By Julie Frechette
Bill O’Reilly’s abrupt dismissal from Fox News in April serves as a long, hard fought victory for those who have called him out for his sexist, racist, xenophobic, homophobic, and classist rhetoric. Over the past two decades, viewers of Fox News have been subjected to O’Reilly’s histrionic tirades against women, people of color, and members of the LGBTQ community, among others. For some, O’Reilly’s rants tapped into the their own sexist attitudes toward minorities, while cultivating a culture of domination and discrimination in the workplace. But for many others, O’Reilly’s patriarchal, racist, and elitist denigrations of women and minorities emboldened a countercultural resistance to the “Mad Men” view of the office.
The great unraveling of Fox News’ patriarchs began in July 2016 when former host Gretchen Carlson filed a sexual harassment lawsuit against Roger Ailes, the network chairman. Following revelations of Ailes’ lewd predations toward her, an investigation led to his eventual dismissal, along with a $20 million settlement for Carlson.
Then came Megyn Kelly’s hasty departure from the conservative program in January 2017. When asked to comment on the sexual harassment allegations against Ailes, Bill O’Reilly defended the Fox News culture on his nightly program by retorting, “If you don’t like what’s happening in the workplace, go to human resources or leave.” Yet his own culpability was soon exposed. Investigative reporting by the New York Times revealed that Fox News and parent company 21st Century Fox had previously defended O’Reilly’s record of sexual harassment, which reached an approximate total of $13 million dollars worth of settlements with several women who accused him of sexual harassment.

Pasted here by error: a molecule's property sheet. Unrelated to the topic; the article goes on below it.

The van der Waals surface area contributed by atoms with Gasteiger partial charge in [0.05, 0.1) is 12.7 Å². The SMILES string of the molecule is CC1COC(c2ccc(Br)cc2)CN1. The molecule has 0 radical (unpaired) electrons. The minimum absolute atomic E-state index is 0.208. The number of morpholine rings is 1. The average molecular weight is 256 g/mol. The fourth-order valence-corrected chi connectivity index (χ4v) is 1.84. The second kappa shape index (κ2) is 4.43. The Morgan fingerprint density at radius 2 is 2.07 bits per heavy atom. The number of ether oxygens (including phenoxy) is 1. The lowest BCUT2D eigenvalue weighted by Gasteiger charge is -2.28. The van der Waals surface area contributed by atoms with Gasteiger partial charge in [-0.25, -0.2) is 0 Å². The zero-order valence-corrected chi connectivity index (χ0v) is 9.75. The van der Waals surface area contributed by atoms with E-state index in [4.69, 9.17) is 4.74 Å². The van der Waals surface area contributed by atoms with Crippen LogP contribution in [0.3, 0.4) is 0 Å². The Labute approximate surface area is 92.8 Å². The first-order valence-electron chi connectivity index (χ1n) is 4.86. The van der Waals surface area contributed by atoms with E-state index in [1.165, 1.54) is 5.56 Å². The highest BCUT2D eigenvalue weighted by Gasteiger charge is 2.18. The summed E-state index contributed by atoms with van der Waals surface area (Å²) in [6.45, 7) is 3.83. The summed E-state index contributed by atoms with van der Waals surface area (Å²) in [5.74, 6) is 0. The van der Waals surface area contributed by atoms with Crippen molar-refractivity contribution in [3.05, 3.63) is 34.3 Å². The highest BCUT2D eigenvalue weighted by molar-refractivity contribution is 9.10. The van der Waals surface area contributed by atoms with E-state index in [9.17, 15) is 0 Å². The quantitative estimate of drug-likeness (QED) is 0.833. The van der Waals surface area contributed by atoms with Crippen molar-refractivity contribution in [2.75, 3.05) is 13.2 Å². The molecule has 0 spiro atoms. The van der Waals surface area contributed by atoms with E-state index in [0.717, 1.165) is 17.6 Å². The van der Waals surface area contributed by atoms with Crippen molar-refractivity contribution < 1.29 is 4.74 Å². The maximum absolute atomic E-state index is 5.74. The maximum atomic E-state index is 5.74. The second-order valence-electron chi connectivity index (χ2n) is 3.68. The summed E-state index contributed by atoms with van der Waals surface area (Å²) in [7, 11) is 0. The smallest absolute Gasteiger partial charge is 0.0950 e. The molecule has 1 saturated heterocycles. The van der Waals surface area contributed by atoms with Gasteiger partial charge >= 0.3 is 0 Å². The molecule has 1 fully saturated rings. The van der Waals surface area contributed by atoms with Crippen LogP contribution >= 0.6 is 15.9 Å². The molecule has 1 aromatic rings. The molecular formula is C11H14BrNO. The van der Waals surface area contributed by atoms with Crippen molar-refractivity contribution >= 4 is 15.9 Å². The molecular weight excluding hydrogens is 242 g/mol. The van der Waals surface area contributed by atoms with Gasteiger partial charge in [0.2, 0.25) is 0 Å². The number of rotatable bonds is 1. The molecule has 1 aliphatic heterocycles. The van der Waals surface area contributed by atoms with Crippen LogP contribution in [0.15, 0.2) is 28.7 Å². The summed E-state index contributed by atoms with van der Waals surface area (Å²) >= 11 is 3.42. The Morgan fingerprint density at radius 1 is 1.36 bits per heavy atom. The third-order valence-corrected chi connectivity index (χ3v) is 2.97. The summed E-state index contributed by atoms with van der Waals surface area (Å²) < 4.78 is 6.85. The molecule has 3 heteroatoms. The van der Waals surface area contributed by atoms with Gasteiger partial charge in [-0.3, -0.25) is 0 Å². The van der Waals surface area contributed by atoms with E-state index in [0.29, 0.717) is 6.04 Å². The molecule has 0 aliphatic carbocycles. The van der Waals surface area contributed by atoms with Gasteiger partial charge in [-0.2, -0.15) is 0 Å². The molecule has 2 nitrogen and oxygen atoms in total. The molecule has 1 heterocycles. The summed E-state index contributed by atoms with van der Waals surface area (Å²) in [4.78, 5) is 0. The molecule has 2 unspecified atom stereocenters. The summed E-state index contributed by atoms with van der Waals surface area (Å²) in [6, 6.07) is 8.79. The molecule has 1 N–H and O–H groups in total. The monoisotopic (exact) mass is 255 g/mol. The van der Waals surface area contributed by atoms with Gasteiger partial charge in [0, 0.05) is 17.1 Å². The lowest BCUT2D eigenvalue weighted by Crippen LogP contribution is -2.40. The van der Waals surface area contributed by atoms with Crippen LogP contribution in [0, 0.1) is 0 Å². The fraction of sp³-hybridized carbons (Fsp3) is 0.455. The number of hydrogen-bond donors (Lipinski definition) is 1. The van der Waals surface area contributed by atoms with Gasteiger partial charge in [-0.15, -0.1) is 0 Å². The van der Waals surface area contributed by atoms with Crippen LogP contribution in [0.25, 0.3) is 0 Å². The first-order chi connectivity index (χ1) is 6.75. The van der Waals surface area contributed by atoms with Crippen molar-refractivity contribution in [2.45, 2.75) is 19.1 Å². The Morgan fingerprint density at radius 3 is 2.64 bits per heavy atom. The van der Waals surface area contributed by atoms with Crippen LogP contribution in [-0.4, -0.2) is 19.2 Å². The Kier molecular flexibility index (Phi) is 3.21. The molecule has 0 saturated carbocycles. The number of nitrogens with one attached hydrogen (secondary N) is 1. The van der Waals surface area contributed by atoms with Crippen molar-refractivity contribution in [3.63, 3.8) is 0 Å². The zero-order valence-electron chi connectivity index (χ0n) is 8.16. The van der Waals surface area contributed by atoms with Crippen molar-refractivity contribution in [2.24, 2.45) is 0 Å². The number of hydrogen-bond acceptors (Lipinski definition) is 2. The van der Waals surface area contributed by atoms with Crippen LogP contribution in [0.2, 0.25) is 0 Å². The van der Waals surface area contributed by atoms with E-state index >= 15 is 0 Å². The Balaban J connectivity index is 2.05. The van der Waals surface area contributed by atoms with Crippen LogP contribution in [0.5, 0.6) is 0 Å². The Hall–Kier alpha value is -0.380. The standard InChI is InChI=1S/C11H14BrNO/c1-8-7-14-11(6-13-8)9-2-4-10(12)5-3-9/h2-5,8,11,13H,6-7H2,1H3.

This timely exposé set the social media and feminist activist wheels churning, leading to calls for O’Reilly’s ouster and advertising boycotts among groups that included UltraViolet, the Women’s March, NOW-New York, CREDO, Color of Change, Sleeping Giants, Media Matters, and MoveOn. Their collective efforts put pressure on over 77 advertisers to withdraw their sponsorship of “The O’Reilly Factor.” On April 19, O’Reilly was fired from Fox, with a sizable payout of $25 million dollars.
Presently, the saga at the Fox News headquarters continues to evolve. As of May 1, Fox News co-president Bill Shine has ‘resigned’ over rising criticism of his inability to address the pervasive sexual harassment claims against Ailes and O’Reilly. What’s more, there is mounting pressure among advocacy groups to fire Sean Hannity as well as Steve Doocy for their roles in inciting a culture of sexism and sexual harassment on the job. In her earlier lawsuit, Gretchen Carlson revealed that Doocy, her former co-host on Fox & Friends, also “engaged in a pattern and practice of severe and pervasive sexual harassment” toward her, and that he created a “hostile work environment” by treating her in a “sexist and condescending way,” as though she were a “blond female prop.”